SAT Returning to Classic 1600-Point Format in Second-Ever Redesign

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In the latest inception of the SAT, the second ever change in the exam's 88-year history, the College Board tried to make a test that would be more accessible to more people, for which preparation materials would be widely available, and wealthy students would have a harder time gaming the system by taking expensive classes. To that end, they've dropped the essay requirement, taken out the "SAT-word" vocabulary, done away with a rule that penalized guessing, and rejiggered the perfect score back to the classic 1600, among other changes. Today's freshman class will be the first to take the test in two years, the Washington Post reports. Meanwhile, people who were junior-year test-takers years ago are being somewhat funny about this news on Twitter.

The first change came nine years ago, when the test went to 2400 points and the essays were introduced. College Board president David Coleman told the New York Times that both the SAT and its rival the ACT "have become disconnected from the work of our high schools." So the Board is hoping this revamp will get the SATs more in line with what's being taught in schools. The Times has a more thorough summary of the changes:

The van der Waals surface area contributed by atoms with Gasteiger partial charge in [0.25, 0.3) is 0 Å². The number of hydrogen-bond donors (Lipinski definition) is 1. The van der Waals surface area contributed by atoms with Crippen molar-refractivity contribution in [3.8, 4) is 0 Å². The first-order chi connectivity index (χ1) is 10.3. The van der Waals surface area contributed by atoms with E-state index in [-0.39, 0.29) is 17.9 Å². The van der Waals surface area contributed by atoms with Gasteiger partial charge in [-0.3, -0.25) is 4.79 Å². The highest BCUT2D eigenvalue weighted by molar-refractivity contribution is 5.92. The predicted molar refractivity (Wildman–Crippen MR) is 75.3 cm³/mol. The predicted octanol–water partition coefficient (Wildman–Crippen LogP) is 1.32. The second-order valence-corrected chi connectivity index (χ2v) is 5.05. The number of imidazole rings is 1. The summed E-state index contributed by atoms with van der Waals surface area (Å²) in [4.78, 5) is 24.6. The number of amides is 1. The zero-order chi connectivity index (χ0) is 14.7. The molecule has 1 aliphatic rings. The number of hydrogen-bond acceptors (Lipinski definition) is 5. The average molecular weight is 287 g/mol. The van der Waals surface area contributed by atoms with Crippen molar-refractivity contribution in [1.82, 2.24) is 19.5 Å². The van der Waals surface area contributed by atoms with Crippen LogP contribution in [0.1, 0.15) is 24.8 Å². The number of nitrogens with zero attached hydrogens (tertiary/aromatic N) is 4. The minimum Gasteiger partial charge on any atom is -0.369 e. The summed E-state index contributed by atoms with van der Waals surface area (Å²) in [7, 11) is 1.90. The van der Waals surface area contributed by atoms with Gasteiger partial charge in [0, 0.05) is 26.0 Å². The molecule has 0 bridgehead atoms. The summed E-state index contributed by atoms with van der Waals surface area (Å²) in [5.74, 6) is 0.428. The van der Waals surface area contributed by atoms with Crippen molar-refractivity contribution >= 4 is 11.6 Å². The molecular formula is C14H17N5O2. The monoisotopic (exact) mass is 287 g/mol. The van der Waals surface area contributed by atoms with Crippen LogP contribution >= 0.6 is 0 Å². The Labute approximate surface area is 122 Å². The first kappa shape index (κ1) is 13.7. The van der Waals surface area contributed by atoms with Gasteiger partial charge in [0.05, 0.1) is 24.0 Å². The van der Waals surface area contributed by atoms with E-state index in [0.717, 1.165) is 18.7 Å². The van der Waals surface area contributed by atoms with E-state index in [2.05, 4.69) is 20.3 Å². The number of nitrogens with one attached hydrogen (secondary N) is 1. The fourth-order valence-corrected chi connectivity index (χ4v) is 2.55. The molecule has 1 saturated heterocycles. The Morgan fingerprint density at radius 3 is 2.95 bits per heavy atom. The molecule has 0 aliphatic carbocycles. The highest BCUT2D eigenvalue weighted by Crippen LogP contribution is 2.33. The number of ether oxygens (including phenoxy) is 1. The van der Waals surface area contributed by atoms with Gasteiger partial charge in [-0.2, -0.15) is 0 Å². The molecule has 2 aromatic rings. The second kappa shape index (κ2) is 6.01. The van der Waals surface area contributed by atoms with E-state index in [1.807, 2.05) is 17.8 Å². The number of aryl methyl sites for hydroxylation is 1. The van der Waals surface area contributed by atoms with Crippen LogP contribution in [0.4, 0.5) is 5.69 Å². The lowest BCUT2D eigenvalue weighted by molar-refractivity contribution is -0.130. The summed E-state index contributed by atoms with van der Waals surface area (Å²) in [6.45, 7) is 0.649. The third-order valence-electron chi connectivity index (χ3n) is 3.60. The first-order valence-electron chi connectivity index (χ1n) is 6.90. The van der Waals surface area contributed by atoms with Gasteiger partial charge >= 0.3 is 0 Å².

The changes coming to the exam are extensive: The SAT’s rarefied vocabulary words will be replaced by words that are common in college courses, such as “empirical” and “synthesis.” The math questions, now scattered widely across many topics, will focus more narrowly on linear equations, functions and proportional thinking. The use of a calculator will no longer be allowed on some of the math sections. The new exam will be available on paper and computer, and the scoring will revert to the old 1600 scale, with a top score of 800 on math and what will now be called “Evidence-Based Reading and Writing.” The optional essay will have a separate score.

In addition to all that, the College Board is offering test-takers fee waivers for college applications, and is partnering with Khan Academy to offer online practice problems and instructional videos for free.

This fairly straightforward educational news has become a somewhat enjoyable source of comedy on Twitter, where the nation's leading journalistic thought leaders are offering incisive criticism via the #TweetYourSATScore hashtag:

Yep, the youth of America are going to be just fine.